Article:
New British pension ‘superfunds’ should be created to invest in infrastructure for country’s green recovery.
That’s the view of the Social Market Foundation, which also says that ministers preparing for a ‘green recovery’ from coronavirus should be ready to take more risks and spend public money up front to support innovative ‘pathfinder’ infrastructure projects and new renewable energy markets in their early stages.
The cross-party think tank says building new roads, power sources and communications networks could create much-needed jobs and make Britain’s economy more productive and resilient, with priority given to “shovel-ready” projects that support domestic supply chains and employment.
In a new report, the SMF identified pension reform as the key to financing and funding new infrastructure.
Ministers should encourage UK pension funds to merge into fewer, larger funds able to invest large sums in big long-term projects, the SMF said, citing Australia and Canada, where such funds have successfully delivered major infrastructure investments.
The government launched consultations on pension consolidation and the creation of “superfunds” in 2018 and 2019, but despite Boris Johnson’s previous support for the plans, ministers have yet to announce decisions.
The SMF said that the need to support an economic recovery with infrastructure projects meant “urgent action” is now needed on pension reform.
Investment rules should also be reformed to allow the new funds to pay the management fees often involved in running big infrastructure projects, the SMF said in a report setting out how to get more private money into big UK projects.
The SMF report was sponsored by Tidal Power Limited, which is pursuing plans to build a fleet of new tidal lagoons to generate power for the UK grid.
The report draws on a roundtable discussion among parliamentarians, former officials, investors and academics. Based on that event, the SMF concluded that politicians must offer much greater certainty and financial clarity to investors about the profits they can make from funding infrastructure projects.
Such profits should be energetically explained to voters as a necessary condition of private financing of public infrastructure, the SMF said. Political pressure to eliminate profits from private finance deals helps deter investment in infrastructure, the report found.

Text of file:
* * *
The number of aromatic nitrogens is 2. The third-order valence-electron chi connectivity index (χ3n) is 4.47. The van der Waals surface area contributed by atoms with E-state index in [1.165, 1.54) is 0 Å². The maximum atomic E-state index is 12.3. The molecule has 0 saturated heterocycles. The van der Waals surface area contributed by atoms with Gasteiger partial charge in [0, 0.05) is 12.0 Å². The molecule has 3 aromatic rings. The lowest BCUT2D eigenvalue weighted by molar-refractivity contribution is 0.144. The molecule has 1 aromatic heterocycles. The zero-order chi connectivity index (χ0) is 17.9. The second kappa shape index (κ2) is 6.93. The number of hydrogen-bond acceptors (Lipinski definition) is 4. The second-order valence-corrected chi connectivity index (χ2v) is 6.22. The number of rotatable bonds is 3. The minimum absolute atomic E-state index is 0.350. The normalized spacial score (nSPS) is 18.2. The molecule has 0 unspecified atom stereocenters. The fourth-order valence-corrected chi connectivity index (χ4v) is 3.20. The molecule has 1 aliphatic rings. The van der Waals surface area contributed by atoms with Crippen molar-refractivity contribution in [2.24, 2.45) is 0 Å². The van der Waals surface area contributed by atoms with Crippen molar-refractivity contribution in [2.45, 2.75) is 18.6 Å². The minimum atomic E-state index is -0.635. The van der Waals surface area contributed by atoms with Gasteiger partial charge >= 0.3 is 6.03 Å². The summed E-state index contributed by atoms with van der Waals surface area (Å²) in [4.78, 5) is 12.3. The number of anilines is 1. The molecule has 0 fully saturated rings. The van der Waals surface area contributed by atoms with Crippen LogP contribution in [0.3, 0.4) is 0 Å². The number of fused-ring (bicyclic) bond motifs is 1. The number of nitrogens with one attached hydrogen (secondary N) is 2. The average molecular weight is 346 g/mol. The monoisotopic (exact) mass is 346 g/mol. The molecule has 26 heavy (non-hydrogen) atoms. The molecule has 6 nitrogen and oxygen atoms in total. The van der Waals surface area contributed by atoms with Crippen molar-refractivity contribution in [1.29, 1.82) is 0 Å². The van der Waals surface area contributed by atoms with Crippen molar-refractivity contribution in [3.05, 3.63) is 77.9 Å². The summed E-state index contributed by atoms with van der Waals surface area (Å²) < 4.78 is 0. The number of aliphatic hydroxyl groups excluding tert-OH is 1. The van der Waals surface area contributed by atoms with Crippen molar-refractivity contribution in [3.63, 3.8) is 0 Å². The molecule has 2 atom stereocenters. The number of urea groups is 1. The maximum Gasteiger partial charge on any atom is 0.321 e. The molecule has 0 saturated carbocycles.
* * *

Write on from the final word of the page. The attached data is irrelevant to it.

Politicians’ determination to minimise taxpayer costs by asking the market to fund new projects is also limiting Britain’s ability to build new infrastructure projects, the SMF said.
To support the economic recovery, government should be prepared to take more risks by spending directly to support new “pathfinder” projects that would then be replicated by private investors if they succeed.
The SMF also recommended:
- A cross-party commission with an independent chair should be created to establish a “strategic vision” of the UK’s infrastructure needs over at least the next decade. Parties taking part in the commission should give public commitments to ensure financial and regulatory support for the projects identified in the vision.
- An urgent review of planning regulations should be undertaken with the aim of reducing planning risk for investors. This could include narrowing the scope for Judicial Review of projects identified as top priorities by the new cross-party commission.
Richard Hyde, Senior Researcher at the SMF said: “The best way to support the infrastructure the country urgently needs in the long-run is to make better use of the billions of pounds held in pension funds that could be profitably invested in helping Britain on its way to a green recovery. Ministers should move quickly to encourage the creation of pension superfunds like those in Australia and Canada.
“In the short-term, ministers looking to get infrastructure projects up and running and providing jobs should be prepared to spend directly to support pathfinders that can prove to investors that it is safe to invest in similar projects. That means taxpayers bearing more of the risk, but the long-term rewards justify that risk.”